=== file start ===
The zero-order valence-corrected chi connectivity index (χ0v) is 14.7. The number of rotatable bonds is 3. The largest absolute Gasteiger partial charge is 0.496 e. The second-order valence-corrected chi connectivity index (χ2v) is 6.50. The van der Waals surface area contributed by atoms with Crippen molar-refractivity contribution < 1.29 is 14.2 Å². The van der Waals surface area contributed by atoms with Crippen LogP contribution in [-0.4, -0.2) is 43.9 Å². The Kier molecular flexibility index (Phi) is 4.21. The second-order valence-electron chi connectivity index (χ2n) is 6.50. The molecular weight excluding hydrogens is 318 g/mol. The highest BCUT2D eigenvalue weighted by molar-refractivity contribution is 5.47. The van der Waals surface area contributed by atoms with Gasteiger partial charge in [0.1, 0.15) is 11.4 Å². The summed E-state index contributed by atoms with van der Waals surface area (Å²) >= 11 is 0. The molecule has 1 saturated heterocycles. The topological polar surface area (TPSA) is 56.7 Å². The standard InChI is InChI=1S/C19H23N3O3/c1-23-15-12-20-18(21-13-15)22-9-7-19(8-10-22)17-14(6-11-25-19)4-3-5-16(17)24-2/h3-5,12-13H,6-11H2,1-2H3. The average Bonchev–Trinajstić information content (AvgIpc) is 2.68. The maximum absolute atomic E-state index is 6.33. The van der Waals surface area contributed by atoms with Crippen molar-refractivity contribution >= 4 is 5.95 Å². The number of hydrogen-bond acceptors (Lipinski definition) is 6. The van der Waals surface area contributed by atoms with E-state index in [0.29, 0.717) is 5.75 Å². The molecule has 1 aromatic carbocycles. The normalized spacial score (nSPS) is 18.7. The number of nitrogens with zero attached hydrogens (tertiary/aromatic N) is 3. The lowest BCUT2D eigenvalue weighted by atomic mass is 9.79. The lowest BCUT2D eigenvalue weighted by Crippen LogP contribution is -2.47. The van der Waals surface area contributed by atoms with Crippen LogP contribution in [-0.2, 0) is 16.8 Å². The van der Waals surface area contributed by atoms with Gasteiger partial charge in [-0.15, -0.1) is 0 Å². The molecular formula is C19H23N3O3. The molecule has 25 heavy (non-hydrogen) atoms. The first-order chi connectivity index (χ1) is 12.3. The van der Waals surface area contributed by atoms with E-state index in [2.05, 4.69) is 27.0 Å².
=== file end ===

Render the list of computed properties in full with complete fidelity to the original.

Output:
The zero-order valence-corrected chi connectivity index (χ0v) is 14.7. The number of rotatable bonds is 3. The largest absolute Gasteiger partial charge is 0.496 e. The second-order valence-corrected chi connectivity index (χ2v) is 6.50. The van der Waals surface area contributed by atoms with Crippen molar-refractivity contribution < 1.29 is 14.2 Å². The van der Waals surface area contributed by atoms with Crippen LogP contribution in [-0.4, -0.2) is 43.9 Å². The Kier molecular flexibility index (Phi) is 4.21. The second-order valence-electron chi connectivity index (χ2n) is 6.50. The molecular weight excluding hydrogens is 318 g/mol. The highest BCUT2D eigenvalue weighted by molar-refractivity contribution is 5.47. The van der Waals surface area contributed by atoms with Gasteiger partial charge in [0.1, 0.15) is 11.4 Å². The summed E-state index contributed by atoms with van der Waals surface area (Å²) >= 11 is 0. The molecule has 1 saturated heterocycles. The topological polar surface area (TPSA) is 56.7 Å². The standard InChI is InChI=1S/C19H23N3O3/c1-23-15-12-20-18(21-13-15)22-9-7-19(8-10-22)17-14(6-11-25-19)4-3-5-16(17)24-2/h3-5,12-13H,6-11H2,1-2H3. The average Bonchev–Trinajstić information content (AvgIpc) is 2.68. The maximum absolute atomic E-state index is 6.33. The van der Waals surface area contributed by atoms with Crippen molar-refractivity contribution >= 4 is 5.95 Å². The number of hydrogen-bond acceptors (Lipinski definition) is 6. The van der Waals surface area contributed by atoms with E-state index in [0.29, 0.717) is 5.75 Å². The molecule has 1 aromatic carbocycles. The normalized spacial score (nSPS) is 18.7. The number of nitrogens with zero attached hydrogens (tertiary/aromatic N) is 3. The lowest BCUT2D eigenvalue weighted by atomic mass is 9.79. The lowest BCUT2D eigenvalue weighted by Crippen LogP contribution is -2.47. The van der Waals surface area contributed by atoms with Crippen LogP contribution in [-0.2, 0) is 16.8 Å². The van der Waals surface area contributed by atoms with Gasteiger partial charge in [-0.15, -0.1) is 0 Å². The molecular formula is C19H23N3O3. The molecule has 25 heavy (non-hydrogen) atoms. The first-order chi connectivity index (χ1) is 12.3. The van der Waals surface area contributed by atoms with E-state index in [2.05, 4.69) is 27.0 Å².